Talk:Aristotle Onassis

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First name[edit]

Why is the first name written "Aristotle" in this article? I understand that there is a (centuries long) convention of writing the ancient Greek philosopher's name (incorrectly) as "Aristotle", but Onassis is a different person, and his name is "Aristoteles", not "Aristotle". — Preceding unsigned comment added by (talk) 05:42, 10 February 2017 (UTC)


In the 1960s there were rumours that Onassis was trying to gain control of Monaco. Quentin Crewe reported that they weren't true. They appear to have originated when Onassis gained a controlling stake in Société des bains de mer de Monaco. Does anyone know any more about this? cagliost (talk) 16:08, 19 June 2014 (UTC)



In 1952, Onassis started buying shares in Société des bains de mer de Monaco, which had been making losses. He soon owned a controlling interest. However, Prince Rainier retained a veto over decisions.

Onassis wanted to help develop Monaca. He had the idea that Prince Rainier of Monaco should improve the image of Monaco, then considered rather seedy, by marrying an American film star. Rainier eventually married Grace Kelly, with Onassis making a contribution towards the cost of the wedding.

Onassis wanted to transform Monaco from a little-developed principality into a "playground for the rich", but Rainier wanted a greater variety of industries. Onassis sought support from the National Council of Monaco, and there were even rumours that he was trying to take over the country. These rumours were dispelled by journalist Quentin Crewe.

In 1964, Rainier regained control over SBM by creating 600,000 new shares, to be controlled by the state. Within a week, Onassis left Monaco on his yacht.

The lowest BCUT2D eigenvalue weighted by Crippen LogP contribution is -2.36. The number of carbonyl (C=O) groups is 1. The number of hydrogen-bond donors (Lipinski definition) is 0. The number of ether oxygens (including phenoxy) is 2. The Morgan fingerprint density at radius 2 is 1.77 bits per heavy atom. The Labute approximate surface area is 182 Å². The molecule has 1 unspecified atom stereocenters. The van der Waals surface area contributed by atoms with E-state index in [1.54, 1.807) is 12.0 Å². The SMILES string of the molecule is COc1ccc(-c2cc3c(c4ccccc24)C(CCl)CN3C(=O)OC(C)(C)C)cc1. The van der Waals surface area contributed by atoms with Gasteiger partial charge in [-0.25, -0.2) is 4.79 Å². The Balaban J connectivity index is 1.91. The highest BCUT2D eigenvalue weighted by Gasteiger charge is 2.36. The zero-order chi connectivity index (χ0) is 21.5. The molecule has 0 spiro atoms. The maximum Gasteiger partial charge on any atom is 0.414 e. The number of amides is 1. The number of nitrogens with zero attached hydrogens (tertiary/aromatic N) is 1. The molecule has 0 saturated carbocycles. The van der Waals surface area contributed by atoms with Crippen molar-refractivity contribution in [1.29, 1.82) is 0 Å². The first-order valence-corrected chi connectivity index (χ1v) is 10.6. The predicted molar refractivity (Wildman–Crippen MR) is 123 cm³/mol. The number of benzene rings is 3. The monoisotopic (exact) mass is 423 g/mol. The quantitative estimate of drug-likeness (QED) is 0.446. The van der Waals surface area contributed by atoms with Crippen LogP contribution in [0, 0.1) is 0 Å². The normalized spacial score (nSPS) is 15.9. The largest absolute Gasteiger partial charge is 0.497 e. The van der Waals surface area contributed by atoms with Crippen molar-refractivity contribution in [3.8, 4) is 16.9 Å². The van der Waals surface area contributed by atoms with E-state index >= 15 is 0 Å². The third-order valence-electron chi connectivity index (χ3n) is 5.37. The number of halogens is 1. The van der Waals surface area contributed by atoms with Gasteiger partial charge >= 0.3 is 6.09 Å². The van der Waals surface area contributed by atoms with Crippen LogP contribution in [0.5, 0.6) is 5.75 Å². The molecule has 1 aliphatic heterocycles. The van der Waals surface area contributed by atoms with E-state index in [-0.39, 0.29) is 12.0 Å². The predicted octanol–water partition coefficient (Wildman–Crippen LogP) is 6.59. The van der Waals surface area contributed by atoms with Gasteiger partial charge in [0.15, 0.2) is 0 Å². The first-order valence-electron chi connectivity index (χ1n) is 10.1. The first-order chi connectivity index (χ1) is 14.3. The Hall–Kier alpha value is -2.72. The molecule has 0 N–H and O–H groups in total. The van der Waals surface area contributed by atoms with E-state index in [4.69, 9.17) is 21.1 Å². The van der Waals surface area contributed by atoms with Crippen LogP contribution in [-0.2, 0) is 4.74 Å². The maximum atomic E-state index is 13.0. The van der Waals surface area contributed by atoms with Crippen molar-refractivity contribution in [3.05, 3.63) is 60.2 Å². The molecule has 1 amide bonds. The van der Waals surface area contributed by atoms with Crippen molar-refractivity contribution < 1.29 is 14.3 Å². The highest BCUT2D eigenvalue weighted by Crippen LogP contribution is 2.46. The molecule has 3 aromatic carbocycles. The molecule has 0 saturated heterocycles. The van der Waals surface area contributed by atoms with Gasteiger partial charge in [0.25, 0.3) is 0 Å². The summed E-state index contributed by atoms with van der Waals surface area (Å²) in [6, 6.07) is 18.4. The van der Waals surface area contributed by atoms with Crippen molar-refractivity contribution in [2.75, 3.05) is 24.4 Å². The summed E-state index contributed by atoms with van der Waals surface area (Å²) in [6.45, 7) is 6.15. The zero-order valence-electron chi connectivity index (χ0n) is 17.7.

This article does not mention Onassis's bixsexuality. I came here to read more about it. Can somebody please put that in? Thanks.

Edit of Lead paragraph - Jan 2015[edit]

this article was tagged for needing a fuller lead paragraph. I have edited the lead in an effort to address this and I have removed the tag. Feel free to improve upon my efforts. Mdukas (talk) 07:16, 7 January 2015 (UTC)

Definition of a stepchild -- does it apply to Arabella and Patrick?[edit]

The infobox lists Arabella Kennedy as stepdaughter and Patrick Kennedy as stepson. Both died years before their mother married Onassis. Is it accurate to call them his stepchildren? Is a stepchild anyone whose parent one ever married? Or is it only if the marriage occurs during the child's lifetime? (talk) 07:31, 21 August 2016 (UTC)

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Mobil is Socony[edit]

A quote from the article:

'Onassis made large profits when the Big Oil companies like Mobil, Socony, and Texaco..'

Now, 'Socony' is Standard Oil Company of New York. In 1920, the company registered the name "Mobiloil" as a trademark. In 1955, Socony-Vacuum was renamed Socony Mobil Oil Company. In 1963, it changed its trade name from "Mobiloil" to simply "Mobil". So my point is that 'Socony' and 'Mobil' are the same thing. I'm making this little quibble, is all..I think the sentence could be rephrased.